XB-70A #1 liftoff with TB-58A chase aircraft

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When: 04 February 1969

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Description: This photo shows XB-70A #1 taking off on a research flight, escorted by a TB-58 chase plane. The TB-58 (a prototype B-58 modified as a trainer) had a dash speed of Mach 2. This allowed it to stay close to the XB-70 as it conducted its research maneuvers. When the XB-70 was flying at or near Mach 3, the slower TB-58 could often keep up with it by flying lower and cutting inside the turns in the XB-70's flight path when these occurred. The XB-70 was the world's largest experimental aircraft. It was capable of flight at speeds of three times the speed of sound (roughly 2,000 miles per hour) at altitudes of 70,000 feet. It was used to collect in-flight information for use in the design of future supersonic aircraft, military and civilian. The major objectives of the XB-70 flight research program were to study the airplane's stability and handling characteristics, to evaluate its response to atmospheric turbulence, and to determine the aerodynamic and propulsion performance. In addition there were secondary objectives to measure the noise and friction associated with airflow over the airplane and to determine the levels and extent of the engine noise during takeoff, landing, and ground operations. The XB-70 was about 186 feet long, 33 feet high, with a wingspan of 105 feet. Originally conceived as an advanced bomber for the United States Air Force, the XB-70 was limited to production of two aircraft when it was decided to limit the aircraft's mission to flight research. The first flight of the XB-70 was made on September 21, 1964. The number two XB-70 was destroyed in a mid-air collision on June 8, 1966. Program management of the NASA-USAF research effort was assigned to NASA in March 1967. The final flight was flown on February 4, 1969. Designed by North American Aviation (later North American Rockwell and still later, a division of Boeing) the XB-70 had a long fuselage with a canard or horizontal stabilizer mounted just behind the crew compartment. It had a sharply swept 65.6-percent delta wing. The outer portion of the wing could be folded down in flight to provide greater lateral-directional stability. The airplane had two windshields. A moveable outer windshield was raised for high-speed flight to reduce drag and lowered for greater visibility during takeoff and landing. The forward fuselage was constructed of riveted titanium frames and skin. The remainder of the airplane was constructed almost entirely of stainless steel. The skin was a brazed stainless-steel honeycomb material. Six General Electric YJ93-3 turbojet engines, each in the 30,000-pound-thrust class, powered the XB-70. Internal geometry of the inlets was controllable to maintain the most efficient airflow to the engines.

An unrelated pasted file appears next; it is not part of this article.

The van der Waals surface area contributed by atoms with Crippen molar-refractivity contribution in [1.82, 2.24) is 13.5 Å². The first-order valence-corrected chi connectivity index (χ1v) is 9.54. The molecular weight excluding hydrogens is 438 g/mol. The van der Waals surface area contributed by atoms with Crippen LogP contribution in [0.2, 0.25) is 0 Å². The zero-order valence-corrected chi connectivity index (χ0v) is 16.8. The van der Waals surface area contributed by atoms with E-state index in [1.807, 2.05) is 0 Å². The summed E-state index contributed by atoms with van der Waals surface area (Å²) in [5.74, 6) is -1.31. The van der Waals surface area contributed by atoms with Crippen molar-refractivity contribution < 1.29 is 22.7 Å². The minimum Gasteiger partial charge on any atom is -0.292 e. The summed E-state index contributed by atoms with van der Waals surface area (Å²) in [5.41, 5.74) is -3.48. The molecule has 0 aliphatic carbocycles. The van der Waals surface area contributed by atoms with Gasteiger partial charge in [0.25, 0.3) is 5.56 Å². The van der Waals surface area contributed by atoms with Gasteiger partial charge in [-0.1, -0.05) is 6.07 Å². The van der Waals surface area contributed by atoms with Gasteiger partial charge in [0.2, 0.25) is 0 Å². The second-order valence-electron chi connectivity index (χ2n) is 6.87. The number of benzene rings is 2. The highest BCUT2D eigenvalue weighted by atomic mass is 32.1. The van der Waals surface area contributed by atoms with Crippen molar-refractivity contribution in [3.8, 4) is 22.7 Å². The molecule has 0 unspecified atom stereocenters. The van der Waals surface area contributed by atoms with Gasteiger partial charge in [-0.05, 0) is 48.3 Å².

Image Number: SPD-NIX-ED97-44244-2
Date: February 4, 1969


Owner: NASA on The Commons
Source: Flickr Commons
Views: 177868
aviation aerospace nationalaeronauticsandspaceadministration nasa airplane aircraft bomber northamericanaviation naa northamericanb70valkyrie northamericanb70 northamericanvalkyrie b70valkyrie northamericanxb70valkyrie northamericanxb70 xb70valkyrie northamericanxb70avalkyrie northamericanxb70a xb70avalkyrie b70 b70a xb70 xb70a valkyrie generalelectric ge generalelectricj93 gej93 generalelectricyj93 geyj93 j93 yj93 af620001 620001 convairb58hustler convairb58 convairhustler b58hustler tb58 gej79 j79 convairtb58 convairtb58a tb58a armstrong afrc nasaarmstrong

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